Matthew BeedhamEditor, SHIFT by TNW
Matthew is the editor of SHIFT. He likes electric cars, and other things with wheels, wings, or hulls. Matthew is the editor of SHIFT. He likes electric cars, and other things with wheels, wings, or hulls.
Batteries, the point of focus for everyone when it comes to electric vehicles (EVs). They’re undeniably the most important component of an EV, having a large impact in defining range, weight, cost, and longevity of the vehicle.
In many cases, the battery is the limiting factor when it comes to the lifespan of an electric car. In the industry, most manufacturers consider the battery to be end-of-life when it can no longer hold more than 80% of its original charged capacity.
It’s hard to say when this will occur, but one thing is for sure, the more complete charge cycles a battery undergoes, the closer it gets to the end of its useful life. Manufacturers tend to warranty their batteries for eight years, or 100,000 miles.
But wouldn’t it be great if manufacturers could guarantee their batteries for much longer?
[Read: US Air Force just demoed its first flying car, and it’s excessive af]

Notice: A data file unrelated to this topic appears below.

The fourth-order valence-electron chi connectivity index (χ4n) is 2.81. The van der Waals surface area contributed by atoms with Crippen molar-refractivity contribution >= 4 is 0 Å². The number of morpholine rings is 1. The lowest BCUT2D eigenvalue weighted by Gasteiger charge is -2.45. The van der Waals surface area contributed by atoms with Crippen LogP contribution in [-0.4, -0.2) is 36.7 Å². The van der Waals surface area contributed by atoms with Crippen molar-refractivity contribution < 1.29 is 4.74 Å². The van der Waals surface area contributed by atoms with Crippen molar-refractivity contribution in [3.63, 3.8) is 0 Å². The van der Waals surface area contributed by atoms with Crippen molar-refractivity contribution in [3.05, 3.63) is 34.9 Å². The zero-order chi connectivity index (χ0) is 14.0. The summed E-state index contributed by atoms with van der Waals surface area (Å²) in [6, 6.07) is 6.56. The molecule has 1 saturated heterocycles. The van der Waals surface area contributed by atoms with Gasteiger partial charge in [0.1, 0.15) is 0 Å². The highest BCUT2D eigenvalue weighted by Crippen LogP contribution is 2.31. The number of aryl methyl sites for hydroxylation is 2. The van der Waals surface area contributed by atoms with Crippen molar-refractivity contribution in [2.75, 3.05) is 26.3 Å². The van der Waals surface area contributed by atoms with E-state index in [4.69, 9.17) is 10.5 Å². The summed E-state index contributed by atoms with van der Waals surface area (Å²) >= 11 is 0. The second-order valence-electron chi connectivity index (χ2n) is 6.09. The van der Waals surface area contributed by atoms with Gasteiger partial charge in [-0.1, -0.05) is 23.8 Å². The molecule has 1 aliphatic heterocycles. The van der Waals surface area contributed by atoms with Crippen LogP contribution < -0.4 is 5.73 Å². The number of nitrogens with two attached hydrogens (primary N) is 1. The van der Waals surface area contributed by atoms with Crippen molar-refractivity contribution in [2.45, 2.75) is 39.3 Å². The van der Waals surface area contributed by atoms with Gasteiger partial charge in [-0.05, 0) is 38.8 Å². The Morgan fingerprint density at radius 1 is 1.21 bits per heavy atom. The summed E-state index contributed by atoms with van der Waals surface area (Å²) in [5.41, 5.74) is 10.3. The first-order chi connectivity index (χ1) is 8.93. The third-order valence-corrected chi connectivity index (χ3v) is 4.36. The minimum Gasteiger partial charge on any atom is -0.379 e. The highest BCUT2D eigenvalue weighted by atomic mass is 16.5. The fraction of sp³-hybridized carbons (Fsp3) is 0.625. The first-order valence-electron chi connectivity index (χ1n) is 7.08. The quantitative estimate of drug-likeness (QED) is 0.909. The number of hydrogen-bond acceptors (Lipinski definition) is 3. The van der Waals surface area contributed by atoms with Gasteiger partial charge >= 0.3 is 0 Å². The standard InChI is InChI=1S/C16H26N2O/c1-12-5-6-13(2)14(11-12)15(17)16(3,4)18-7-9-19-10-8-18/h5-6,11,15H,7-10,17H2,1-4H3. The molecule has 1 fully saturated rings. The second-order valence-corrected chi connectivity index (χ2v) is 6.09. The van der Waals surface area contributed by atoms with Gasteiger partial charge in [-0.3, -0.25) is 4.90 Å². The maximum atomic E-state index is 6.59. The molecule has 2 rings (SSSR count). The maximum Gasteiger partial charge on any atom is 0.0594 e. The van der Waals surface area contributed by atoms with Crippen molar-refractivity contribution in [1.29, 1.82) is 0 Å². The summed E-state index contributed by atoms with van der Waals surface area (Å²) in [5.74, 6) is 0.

Well, one battery developer claims that its cells can last for 28,000 years, and that’s just on one charge! The secret? Nuclear waste.
Californian battery company NDB says its nano-diamond batteries act like tiny generators by using leftover radioactive material from nuclear reactors to create electrical energy. Left untreated, the radioactive graphite component is highly dangerous, hard to store safely, and has a very long half-life.
NDB purifies this graphite and uses it to create carbon-14 diamonds. That layer of diamond is coated in another layer, this time, of carbon-12 diamonds, which acts as a tamper proof protector to contain the radioactive material. These structures are then layered to create a cell capable of producing electricity. NDB says that it could repurpose the structure to fit any kind of standardized battery size, like AA, AAA, and so on.
Before you get too concerned though, the levels of radiation given off by the battery are lower than the natural radiation of the human body. So it should be safe.
While they would be undeniably useful in EVs, their long life also makes them perfect for devices like pacemakers.
The company claims that its technology can be scaled up, and it could be used to make battery packs suitable for an electric car that lasts up to 90 years.
Those are certainly some hefty claims. Not only would it revolutionize electricity storage and generation, it would provide a use for the world’s nuclear waste. NDB explains the tech in more detail in the video below, but bear in mind, the last minute and a half suggests buying the company’s shares, so take that for what you will.
There’re no signs of when, or even if, this might become a reality, though. But once again, developments like this show that we’re only scratching the surface of potential when it comes to battery tech.
HT – New Atlas
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